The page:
Lucasfilm president Kathleen Kennedy, Minister of International Trade Ed Fast, and Minister of State for Small Business Naomi Yamamoto all made speeches at an official opening ceremony held at the studio.

      Yamamoto (who graduated from UBC Film Production program) said that the provincial government provided the film industry with tax credit support of more than $350 million for over 600 digital media companies. Those companies generated over $2.3 billion in annual sales and employed over 16,000 people.

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      Mar 18, 2014 at 9:53am

      "permanent studio" is a bit of a stretch. Tax credits stop = byebyenow

      Ron Y

      Mar 18, 2014 at 10:51am

      That's awesome. Vancouver has an amazing animation and FX history, and having ILM here for the long haul is an outstanding 'get' for the local scene.


      Mar 18, 2014 at 1:00pm

      Once the taxpayers realize how much money they're giving away to foreign studios and stop the subsidies this and other studios will suddenly no longer me "permanent"

      BC is renting an industry at the loss of its taxpayers.

      Michael Puttonen

      Mar 18, 2014 at 1:43pm

      These are high quality people coming from USA and elsewhere. We are learning from them all the time, and it looks like the benefits to BC are significant in that respect. The arrangements that made Life of Pi what it was, for example.

      The MLA says $350 million going to digital work. That's about 60% of the total provincial subisidy to Hollywood North, which was approaching $600 m. last year. If the MLA is quoting the right figures that is a big shift. Does it reflect the fact that these refundable tax credits create 2 admin/production/marketing jobs under the "DAVE" program at a 17.5% subsidy...for every 1 crew/actor/extra job created on a film shoot at a 35% subsidy? The gov't has made much of their jobs creation program, so those two-for-one numbers count.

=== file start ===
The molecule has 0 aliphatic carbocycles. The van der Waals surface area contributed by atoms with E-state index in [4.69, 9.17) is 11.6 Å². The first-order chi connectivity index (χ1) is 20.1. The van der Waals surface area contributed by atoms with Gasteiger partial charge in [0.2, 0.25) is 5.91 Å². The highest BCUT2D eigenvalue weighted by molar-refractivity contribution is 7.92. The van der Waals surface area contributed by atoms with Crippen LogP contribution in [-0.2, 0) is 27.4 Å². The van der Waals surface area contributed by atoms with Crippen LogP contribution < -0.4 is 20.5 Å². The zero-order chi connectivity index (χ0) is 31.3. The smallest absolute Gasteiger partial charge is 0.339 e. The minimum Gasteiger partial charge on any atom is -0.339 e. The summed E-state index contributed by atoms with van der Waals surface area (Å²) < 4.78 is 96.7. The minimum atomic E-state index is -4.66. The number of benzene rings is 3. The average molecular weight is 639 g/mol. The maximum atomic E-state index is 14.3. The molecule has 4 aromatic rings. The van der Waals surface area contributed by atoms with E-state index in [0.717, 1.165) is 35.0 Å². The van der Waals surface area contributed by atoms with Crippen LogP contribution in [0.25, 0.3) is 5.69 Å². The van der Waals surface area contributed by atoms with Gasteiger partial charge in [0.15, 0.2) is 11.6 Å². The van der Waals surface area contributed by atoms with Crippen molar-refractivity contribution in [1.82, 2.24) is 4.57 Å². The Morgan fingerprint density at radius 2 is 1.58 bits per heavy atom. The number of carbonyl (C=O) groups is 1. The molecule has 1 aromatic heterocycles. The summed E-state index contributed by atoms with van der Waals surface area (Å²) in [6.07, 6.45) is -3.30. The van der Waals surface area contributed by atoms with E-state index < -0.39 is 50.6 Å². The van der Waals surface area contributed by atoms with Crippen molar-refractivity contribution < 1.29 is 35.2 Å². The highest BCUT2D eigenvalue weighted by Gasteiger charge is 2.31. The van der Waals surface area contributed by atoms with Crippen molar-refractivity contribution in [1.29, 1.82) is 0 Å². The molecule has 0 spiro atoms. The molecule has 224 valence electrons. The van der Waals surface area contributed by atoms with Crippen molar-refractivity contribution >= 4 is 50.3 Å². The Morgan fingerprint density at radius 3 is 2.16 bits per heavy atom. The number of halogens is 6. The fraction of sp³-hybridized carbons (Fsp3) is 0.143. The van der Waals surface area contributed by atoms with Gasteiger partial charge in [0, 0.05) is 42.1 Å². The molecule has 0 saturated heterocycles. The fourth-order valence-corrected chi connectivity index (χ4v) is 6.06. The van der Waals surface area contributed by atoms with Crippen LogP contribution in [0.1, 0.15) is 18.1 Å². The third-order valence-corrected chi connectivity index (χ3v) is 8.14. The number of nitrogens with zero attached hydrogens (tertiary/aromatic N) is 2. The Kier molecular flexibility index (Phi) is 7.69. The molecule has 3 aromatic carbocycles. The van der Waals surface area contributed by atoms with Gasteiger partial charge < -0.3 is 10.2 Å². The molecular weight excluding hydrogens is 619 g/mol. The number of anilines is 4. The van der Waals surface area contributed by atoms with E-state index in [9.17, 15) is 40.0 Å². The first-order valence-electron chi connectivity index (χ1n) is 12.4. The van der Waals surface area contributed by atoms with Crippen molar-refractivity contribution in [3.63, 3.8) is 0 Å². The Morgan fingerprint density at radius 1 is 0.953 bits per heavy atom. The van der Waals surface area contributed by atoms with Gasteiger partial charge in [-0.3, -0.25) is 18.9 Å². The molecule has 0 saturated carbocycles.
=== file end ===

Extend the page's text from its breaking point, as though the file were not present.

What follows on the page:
Next time they get involved in lobbying, actors and boots-on-the-ground film crews might want to consider whether a simple increase in the provincial refundable tax credit won't just lose them more ground? Perhaps the next $100 million increase in provincial dollars if it ever comes should go beyond tax credits towards a program taking significant equity postitions in films made here.

      Instead of more first-come-first-serve tax credits as proffered in the last election, actors and crews might benefit more from $100 million yearly in equity investment to attract 10 prominent Canadian & foreign directors &/or producers who "Creative BC" invites to shoot in BC, where presumably they will engage live actors and crews. In ten years, that's 100 films, and some them will make a profit for BC, unlike tax credits.

      Ron Y

      Mar 18, 2014 at 1:52pm

      Wow tough crowd

      jacob p

      Mar 19, 2014 at 3:23pm

      hm. if disney (parent corp. for both) is the same tenant, wonder if it was a new lease (or its ongoing). Also wonder if its the parent company, or the subsiduary (ILM, Pixar) that makes decisions about leasing, opening/closing offices, and negotiating tax breaks/incentives.